Payment Servicing Student Loans – Compliance | Student Loans Payment Consolidation & CRM

Student Loan Consolidation is considered a performance based industry, meaning that to be compliant, fees cannot be charged to a customer until services are rendered. Yet it is clear that operating in this manner opens a student loan company up to heavy losses due to committing services prior to payment. We however at Payment Automation Network have derived a solution:

Payment Automation Network will assist with your compliance by drafting and holding your customers funds in our escrow/trust account, securing your revenue until your consolidation services are rendered. After the consolidation services are complete, Payment Automation Network will release your service fees to you thus keeping you in compliance with the FTC, CFPB and Department of Education.

Debt Settlement Rules from the FTC

Customers are not required to pay an advance fee. According to the FTC, payment may only be collected after:

  • at least one of the customer’s debt obligations has been renegotiated, settled, reduced or issued new terms
  • a written settlement agreement, debt-management plan or other agreement has been made between the customer and the creditor
  • the customer has made at least one payment to the creditor following the agreement that the service provider negotiated

Once these are achieved, the debt relief provider’s fee for a single debt “must be in proportion to the total fee that would be charged if all the debts had been settled,” says the FTC. Alternatively, if the fee is based on the percentage of what the consumer saves, “the percentage charged must be the same for each of the consumer’s debts.”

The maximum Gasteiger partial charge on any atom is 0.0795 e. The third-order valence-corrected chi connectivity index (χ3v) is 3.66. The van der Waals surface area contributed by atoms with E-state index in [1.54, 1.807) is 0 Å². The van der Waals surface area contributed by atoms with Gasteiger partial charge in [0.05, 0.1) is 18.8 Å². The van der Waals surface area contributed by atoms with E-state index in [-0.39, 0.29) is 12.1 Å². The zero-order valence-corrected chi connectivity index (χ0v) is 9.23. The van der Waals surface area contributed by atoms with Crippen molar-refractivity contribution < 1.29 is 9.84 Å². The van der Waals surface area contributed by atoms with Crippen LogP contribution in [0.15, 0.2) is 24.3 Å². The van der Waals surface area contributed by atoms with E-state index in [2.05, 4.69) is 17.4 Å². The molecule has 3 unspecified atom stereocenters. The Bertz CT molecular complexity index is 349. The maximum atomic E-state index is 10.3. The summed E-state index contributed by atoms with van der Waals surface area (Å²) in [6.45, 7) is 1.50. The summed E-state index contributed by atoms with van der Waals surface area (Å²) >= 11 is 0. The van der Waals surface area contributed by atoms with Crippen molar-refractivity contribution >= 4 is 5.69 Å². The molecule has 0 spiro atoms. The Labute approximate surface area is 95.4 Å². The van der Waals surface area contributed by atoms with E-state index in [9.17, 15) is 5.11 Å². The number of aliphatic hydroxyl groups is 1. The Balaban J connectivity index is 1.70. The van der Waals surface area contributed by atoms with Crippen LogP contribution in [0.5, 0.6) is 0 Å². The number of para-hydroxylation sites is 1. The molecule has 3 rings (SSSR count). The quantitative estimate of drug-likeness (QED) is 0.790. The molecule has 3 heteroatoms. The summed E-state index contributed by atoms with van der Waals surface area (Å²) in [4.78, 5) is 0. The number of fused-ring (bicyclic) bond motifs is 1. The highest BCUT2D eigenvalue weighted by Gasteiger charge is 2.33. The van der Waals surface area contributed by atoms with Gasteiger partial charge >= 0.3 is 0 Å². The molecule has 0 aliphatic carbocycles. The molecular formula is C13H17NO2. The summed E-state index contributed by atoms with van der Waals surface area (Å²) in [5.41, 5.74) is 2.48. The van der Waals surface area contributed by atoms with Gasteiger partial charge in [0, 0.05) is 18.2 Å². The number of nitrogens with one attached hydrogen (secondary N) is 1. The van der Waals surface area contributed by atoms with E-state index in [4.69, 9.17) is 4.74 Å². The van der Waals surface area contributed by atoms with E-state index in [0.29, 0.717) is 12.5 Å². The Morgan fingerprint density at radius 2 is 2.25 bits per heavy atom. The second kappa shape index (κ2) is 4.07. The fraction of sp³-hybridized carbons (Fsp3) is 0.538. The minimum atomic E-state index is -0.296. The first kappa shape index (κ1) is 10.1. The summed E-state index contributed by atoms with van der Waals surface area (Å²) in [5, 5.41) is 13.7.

Customers are required to put fees and savings in a dedicated account. In the past, fees and payments went into an “escrow account” or “savings account,” but neither were established at a true bank account. Under the new rules, the FTC stipulates that providers may only require a dedicated account as long as:

  • the account is established at an insured financial institution
  • the customer owns the funds, including any interest accrued
  • the consumer can withdraw the funds at any time without penalty
  • the provider does have any affiliation with the financial institution
  • the provider does not exchange any referral fees with the financial institution

Customers must be made aware of various monetary and program details. According to the FTC, providers must make several disclosures when marketing their services to customers before they sign up for any debt-relief services. The providers must disclose:

  • how much it will cost and any refund policies
  • how much money customers will need to save up in order to settle
  • any effect on credit, potential of lawsuit or possible tax consequences
  • key information about dedicated accounts
  • whether the provider is a for-profit or nonprofit entity
  • how long it will take for consumers to see results
  • accurate estimates of how much money a consumer will save